Sunday, October 7, 2012

My comment on site by Valerie Protopapas

My comment on site


Suggesting that a monument to a man for his war services somehow constitutes the "establishment" of some sort of religion is carrying this matter far away from commonsense or reality. To begin with, using a symbol – such as a cross – does not make one a Christian anymore than using a baseball bat in a mugging makes one Babe Ruth.

Forrest is being honored for his service to those Southern states who attempted, constitutionally, to secede from the Union just as the New England states had attempted during the War of 1812. If it was not treason DURING A WAR, it certainly wasn't treason in 1861. During the so-called "civil war" (it was no such thing), Forrest fought with great skill and courage in defense of his home and state and is as deserving of a monument as any other hero of the Confederacy OR the Union.

As well, Forrest's "involvement" with the Ku Klux Klan is little understood. Though the FIRST manifestation of the Klan was begun by six men who served under him, in some instances there are those who deny that he was EVER involved though he was asked to become a leader. But even if he WAS involved, the Klan in which Forrest participated he demanded disbanded when it began to turn against Southern blacks. Forrest was very much in favor of the good of liberated blacks and even addressed a meeting of such and was warmly greeted with applause and flowers. When he was questioned by a Congressional committee regarding his service in the war and his actions afterward, Forrest was cleared of ALL charges including the alleged "massacre" at Fort Pillow and any involvement in the later manifestation of the Klan. This was even though General Sherman certainly wanted the man hanged.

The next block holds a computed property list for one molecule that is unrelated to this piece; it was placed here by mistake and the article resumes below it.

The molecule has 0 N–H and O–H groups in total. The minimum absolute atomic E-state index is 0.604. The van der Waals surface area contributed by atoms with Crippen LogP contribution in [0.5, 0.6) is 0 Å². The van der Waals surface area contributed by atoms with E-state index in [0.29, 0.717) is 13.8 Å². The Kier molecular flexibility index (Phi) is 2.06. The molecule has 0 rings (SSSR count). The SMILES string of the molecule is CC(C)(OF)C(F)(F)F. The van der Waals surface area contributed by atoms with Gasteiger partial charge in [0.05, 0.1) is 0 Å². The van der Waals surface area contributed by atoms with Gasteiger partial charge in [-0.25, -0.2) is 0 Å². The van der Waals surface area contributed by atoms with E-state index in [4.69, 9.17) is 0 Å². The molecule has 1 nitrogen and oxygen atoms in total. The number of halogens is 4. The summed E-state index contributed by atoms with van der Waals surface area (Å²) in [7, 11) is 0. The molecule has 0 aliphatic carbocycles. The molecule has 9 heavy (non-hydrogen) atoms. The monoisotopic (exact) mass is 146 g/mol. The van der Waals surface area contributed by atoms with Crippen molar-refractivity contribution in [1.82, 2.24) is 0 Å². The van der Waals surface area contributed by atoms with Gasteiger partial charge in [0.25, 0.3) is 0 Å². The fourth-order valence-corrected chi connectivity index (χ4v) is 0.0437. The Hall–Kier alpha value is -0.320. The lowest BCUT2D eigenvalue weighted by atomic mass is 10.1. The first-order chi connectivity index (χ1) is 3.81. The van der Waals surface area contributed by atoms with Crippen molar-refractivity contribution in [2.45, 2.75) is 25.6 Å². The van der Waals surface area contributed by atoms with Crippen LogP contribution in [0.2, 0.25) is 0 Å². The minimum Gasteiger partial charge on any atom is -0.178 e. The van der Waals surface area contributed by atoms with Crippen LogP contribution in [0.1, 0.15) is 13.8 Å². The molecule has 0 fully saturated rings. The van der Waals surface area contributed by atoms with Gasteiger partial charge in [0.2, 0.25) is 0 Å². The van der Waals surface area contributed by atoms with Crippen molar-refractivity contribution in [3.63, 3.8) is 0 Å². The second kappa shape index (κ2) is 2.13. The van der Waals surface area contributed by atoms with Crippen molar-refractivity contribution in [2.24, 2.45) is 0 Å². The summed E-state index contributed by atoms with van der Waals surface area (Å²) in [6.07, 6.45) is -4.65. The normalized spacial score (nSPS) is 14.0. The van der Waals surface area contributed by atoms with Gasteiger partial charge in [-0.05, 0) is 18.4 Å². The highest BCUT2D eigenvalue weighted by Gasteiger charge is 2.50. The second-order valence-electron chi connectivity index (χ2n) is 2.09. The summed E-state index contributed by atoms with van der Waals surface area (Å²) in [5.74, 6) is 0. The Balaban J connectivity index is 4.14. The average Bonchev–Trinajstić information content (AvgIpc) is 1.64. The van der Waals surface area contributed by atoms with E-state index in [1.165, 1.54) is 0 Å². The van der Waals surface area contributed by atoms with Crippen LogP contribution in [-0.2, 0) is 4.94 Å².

There is SO much ignorance regarding this whole issue and it is altogether wrong to allow ignorance to set standards regarding the freedom of speech and expression and the public expression of the history and heritage of the South. General Forrest deserves his memorial and those attempting to deprive him of it are either ignorant – as noted – or they have embraced the Marxist revisionist strategy of political correctness which seeks to stifle not only debate and dissent but the First Amendment itself.

Valerie Protopapas